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Unformatted text preview: , ' I'Ivii-EI‘TJI'IMMENTS “ﬂute we give examples of how p d f.s are created starting with a probabilltf
ﬁtkground. Let us ﬁrst consider the gamma distribution. Say we have a Poisson process (see comments at the end of Chapter 2) 1nvolv' - J
time intervals with mean A, and let T be the waiting time until the rth chan;.-.-'-
occurs With t > 0, the distribution function of T 15 given by k e—M F(t)=P(T5t)=1—P(T>t)=1—Z(———M)k!e since the latter summation is the probability of having less than r changes in t.--.
interval [0, I]. The derivative of F(t) is the p.d.f. of T, namely ' f(t) = Art"_le_)"/(r —1)!, 0 < t < 00. This is a gamma p.d.f. with 6 = 1/21 and a = r. So we can think of this p.d.f. as I - -.
appropriate model for a waiting time under certain assumptions.
Of course, if 01 = 1, then we obtain the exponential p.d.f. f(t) = (1/6)e_’/9, 0 <1 < 00.
It is interesting that the failure rate (hazard rate, force of mortality), _f_<x> (woe-W _ 1 1—F(,:——r—) 1—(1—e~l/9) _ 9’ is a constant. This means that if the length of life of people had an exponenti' .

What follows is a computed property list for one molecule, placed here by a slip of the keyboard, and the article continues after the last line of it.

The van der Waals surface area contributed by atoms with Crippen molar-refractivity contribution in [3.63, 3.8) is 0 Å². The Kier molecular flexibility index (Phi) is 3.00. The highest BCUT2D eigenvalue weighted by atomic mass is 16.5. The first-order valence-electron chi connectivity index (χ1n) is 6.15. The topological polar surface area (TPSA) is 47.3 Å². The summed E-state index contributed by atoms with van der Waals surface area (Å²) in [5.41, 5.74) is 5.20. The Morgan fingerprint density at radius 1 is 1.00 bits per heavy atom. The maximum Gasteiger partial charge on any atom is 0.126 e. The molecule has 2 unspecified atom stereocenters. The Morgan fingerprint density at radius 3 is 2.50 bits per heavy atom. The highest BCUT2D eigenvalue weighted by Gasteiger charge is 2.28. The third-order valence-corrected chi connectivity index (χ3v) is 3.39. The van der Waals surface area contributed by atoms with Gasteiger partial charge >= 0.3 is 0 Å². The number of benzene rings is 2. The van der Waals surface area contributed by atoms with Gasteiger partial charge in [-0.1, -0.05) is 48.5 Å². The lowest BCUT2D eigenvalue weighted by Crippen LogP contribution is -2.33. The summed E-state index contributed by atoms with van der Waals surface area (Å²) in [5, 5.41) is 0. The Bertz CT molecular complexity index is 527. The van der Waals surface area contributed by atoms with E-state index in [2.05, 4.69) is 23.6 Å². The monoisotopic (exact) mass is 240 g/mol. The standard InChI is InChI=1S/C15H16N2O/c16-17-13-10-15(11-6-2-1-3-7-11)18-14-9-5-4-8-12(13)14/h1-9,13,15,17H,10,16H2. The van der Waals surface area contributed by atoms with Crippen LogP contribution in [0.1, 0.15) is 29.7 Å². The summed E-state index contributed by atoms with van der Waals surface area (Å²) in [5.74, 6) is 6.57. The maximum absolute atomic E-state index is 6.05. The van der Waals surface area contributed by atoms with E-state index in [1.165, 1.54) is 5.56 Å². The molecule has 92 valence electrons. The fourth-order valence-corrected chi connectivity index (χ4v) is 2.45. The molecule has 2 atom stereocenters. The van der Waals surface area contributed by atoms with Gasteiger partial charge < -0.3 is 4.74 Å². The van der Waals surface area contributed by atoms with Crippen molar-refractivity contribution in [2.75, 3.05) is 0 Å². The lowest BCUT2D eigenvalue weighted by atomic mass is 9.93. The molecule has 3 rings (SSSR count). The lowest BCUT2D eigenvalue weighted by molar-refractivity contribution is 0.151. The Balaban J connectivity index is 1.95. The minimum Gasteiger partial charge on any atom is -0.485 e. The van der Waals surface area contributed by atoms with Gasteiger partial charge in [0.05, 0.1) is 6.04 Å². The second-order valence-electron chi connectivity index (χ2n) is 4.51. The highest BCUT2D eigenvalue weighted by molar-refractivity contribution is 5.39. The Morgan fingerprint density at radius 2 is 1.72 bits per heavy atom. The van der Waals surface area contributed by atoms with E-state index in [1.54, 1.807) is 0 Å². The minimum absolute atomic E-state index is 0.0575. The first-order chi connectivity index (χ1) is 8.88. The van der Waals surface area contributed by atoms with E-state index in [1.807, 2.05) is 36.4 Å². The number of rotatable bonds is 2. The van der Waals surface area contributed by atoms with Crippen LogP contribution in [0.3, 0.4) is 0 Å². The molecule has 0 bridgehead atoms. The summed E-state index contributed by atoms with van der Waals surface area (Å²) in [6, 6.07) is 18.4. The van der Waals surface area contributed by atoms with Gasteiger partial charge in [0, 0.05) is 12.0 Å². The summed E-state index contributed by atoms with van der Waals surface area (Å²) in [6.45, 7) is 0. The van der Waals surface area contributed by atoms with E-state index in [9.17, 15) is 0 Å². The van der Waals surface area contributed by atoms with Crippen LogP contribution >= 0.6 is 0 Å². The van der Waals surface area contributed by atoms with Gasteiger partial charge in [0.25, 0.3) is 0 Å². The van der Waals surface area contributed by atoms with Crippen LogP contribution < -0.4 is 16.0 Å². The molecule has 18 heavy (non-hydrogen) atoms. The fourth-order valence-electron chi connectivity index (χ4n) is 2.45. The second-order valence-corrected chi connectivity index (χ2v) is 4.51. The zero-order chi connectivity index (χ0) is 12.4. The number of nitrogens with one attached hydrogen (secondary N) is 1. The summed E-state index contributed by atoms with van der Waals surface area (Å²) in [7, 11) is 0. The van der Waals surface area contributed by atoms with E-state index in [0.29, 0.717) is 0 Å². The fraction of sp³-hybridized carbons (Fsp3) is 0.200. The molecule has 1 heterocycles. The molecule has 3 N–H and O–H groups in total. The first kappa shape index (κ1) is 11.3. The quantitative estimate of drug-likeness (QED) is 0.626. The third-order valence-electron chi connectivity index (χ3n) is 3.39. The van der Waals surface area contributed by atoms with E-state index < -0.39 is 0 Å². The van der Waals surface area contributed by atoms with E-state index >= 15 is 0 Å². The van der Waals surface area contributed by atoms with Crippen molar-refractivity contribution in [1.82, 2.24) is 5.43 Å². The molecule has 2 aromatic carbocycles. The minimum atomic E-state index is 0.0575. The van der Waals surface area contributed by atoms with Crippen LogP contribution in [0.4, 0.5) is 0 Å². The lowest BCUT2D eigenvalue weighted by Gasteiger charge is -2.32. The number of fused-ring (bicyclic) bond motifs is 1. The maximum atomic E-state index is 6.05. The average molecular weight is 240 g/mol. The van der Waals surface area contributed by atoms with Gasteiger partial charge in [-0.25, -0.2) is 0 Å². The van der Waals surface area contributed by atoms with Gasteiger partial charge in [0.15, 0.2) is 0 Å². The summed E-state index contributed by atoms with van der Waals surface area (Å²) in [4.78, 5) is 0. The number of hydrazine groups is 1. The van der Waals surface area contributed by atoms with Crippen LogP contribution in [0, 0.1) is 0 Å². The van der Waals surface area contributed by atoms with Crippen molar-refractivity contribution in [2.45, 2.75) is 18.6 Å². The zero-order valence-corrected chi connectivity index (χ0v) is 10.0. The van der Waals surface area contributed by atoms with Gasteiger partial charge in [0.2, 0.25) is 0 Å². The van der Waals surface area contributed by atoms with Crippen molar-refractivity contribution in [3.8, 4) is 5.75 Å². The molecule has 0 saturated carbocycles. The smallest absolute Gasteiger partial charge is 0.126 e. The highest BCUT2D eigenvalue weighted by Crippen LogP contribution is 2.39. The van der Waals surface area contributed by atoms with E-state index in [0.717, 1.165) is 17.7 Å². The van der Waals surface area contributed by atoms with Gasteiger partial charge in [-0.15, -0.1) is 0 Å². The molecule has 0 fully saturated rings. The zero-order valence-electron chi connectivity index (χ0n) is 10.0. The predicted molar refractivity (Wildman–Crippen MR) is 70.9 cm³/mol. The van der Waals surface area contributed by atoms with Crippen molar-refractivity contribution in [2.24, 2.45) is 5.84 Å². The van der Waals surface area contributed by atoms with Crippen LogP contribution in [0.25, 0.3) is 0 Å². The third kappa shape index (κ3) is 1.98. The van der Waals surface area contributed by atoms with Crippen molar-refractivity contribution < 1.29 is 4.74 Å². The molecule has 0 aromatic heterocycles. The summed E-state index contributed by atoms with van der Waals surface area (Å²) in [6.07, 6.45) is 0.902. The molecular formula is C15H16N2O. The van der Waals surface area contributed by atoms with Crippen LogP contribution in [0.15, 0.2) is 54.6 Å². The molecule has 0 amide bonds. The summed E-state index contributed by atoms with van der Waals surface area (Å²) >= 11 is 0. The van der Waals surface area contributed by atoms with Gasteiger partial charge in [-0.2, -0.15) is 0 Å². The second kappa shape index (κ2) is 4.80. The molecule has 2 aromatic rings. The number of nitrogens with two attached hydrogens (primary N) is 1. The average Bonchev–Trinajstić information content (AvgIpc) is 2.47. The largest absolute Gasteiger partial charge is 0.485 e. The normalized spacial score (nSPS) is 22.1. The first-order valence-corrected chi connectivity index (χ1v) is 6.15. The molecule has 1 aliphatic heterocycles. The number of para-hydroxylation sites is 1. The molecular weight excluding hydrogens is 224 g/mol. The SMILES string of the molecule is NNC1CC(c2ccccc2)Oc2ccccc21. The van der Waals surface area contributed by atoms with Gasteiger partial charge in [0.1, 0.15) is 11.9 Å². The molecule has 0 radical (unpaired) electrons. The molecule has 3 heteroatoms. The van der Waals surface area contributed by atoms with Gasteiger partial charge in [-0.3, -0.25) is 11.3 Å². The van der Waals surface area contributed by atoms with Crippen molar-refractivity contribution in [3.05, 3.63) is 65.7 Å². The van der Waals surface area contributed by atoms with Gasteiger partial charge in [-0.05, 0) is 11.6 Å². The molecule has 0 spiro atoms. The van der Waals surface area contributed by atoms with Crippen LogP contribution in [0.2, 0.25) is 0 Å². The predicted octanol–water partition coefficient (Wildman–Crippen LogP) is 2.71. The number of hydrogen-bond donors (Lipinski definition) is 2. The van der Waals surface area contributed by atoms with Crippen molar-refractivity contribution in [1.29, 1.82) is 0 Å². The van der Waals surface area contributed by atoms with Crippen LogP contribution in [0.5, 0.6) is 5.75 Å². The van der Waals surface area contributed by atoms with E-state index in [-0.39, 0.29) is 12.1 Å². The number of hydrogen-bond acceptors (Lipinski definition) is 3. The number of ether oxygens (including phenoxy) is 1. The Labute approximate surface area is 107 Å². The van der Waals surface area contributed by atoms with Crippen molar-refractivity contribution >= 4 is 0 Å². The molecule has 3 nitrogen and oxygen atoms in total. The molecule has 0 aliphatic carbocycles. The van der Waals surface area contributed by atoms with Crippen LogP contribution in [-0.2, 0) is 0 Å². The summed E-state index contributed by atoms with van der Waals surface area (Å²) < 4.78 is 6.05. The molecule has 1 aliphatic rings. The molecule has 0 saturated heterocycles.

distribution, the probability of a young man dying in the next year would
exactly the same as that of an old man. Hopefully 6 would be large so that Us:
would be small, and we would have found a mathematical “fountain of youthi'c'
Unfortunately, the failure rate usually increases for products and people.
Engineers often ﬁnd that the hazard (failure) rate is equal to af'l/ﬂ“, a :-
ﬂ > 0, which, by solving a simple differential equation, results in the Weibull p.dﬁ, xa— l a
f(x): eW’B) , 0 < x < oo. aﬂa A value of 01 around three frequently provides a good model fur the life of man}
engineering products. On the other hand, actuaries ﬁnd that the force of morta
of humans is exponential, like ae’”, a > 0, b > 0, which gives the Gompertz p.d.f‘E f(x) = abbre—(l/bxw‘l), 0 < x < oo. Chapter Three Comments 155 For illustration, they say that the force of mortality of males often increases about
10 percent per year, meaning the probability of a male dying within one year
doubles about every 72/10 = 7.2 years, by the "Rule 01H." Thank goodness the
force of mortality is extremely low for a ﬁve-year old boy, possibly about 6.00004:
that is, the probability that such a boy will die in the next year is about 4 out of
100,000. This, however, is much higher than the probability winning “power ball." ...
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- Fall '07